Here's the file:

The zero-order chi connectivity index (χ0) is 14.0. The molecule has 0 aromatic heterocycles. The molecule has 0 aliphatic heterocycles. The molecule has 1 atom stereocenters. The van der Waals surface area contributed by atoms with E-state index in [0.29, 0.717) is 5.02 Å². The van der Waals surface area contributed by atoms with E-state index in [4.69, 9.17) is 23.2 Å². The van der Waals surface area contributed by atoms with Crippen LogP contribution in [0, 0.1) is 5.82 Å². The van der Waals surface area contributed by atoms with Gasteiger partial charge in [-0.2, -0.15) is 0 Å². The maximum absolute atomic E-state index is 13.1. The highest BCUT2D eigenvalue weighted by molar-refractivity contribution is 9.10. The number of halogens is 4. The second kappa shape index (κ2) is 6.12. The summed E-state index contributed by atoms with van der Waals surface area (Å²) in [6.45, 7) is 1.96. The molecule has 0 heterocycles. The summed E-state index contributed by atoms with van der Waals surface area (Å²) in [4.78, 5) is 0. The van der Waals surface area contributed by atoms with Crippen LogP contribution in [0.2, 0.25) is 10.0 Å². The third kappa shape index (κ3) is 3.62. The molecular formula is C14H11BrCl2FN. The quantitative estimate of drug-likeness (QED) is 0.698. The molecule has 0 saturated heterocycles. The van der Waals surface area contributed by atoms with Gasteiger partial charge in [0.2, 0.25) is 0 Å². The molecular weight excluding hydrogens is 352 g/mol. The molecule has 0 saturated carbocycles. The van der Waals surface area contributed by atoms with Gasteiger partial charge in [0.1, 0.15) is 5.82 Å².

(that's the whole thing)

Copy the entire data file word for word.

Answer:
The zero-order chi connectivity index (χ0) is 14.0. The molecule has 0 aromatic heterocycles. The molecule has 0 aliphatic heterocycles. The molecule has 1 atom stereocenters. The van der Waals surface area contributed by atoms with E-state index in [0.29, 0.717) is 5.02 Å². The van der Waals surface area contributed by atoms with E-state index in [4.69, 9.17) is 23.2 Å². The van der Waals surface area contributed by atoms with Crippen LogP contribution in [0, 0.1) is 5.82 Å². The van der Waals surface area contributed by atoms with Gasteiger partial charge in [-0.2, -0.15) is 0 Å². The maximum absolute atomic E-state index is 13.1. The highest BCUT2D eigenvalue weighted by molar-refractivity contribution is 9.10. The number of halogens is 4. The second kappa shape index (κ2) is 6.12. The summed E-state index contributed by atoms with van der Waals surface area (Å²) in [6.45, 7) is 1.96. The molecule has 0 heterocycles. The summed E-state index contributed by atoms with van der Waals surface area (Å²) in [4.78, 5) is 0. The van der Waals surface area contributed by atoms with Crippen LogP contribution in [0.2, 0.25) is 10.0 Å². The third kappa shape index (κ3) is 3.62. The molecular formula is C14H11BrCl2FN. The quantitative estimate of drug-likeness (QED) is 0.698. The molecule has 0 saturated heterocycles. The van der Waals surface area contributed by atoms with Gasteiger partial charge in [0.2, 0.25) is 0 Å². The molecular weight excluding hydrogens is 352 g/mol. The molecule has 0 saturated carbocycles. The van der Waals surface area contributed by atoms with Gasteiger partial charge in [0.1, 0.15) is 5.82 Å².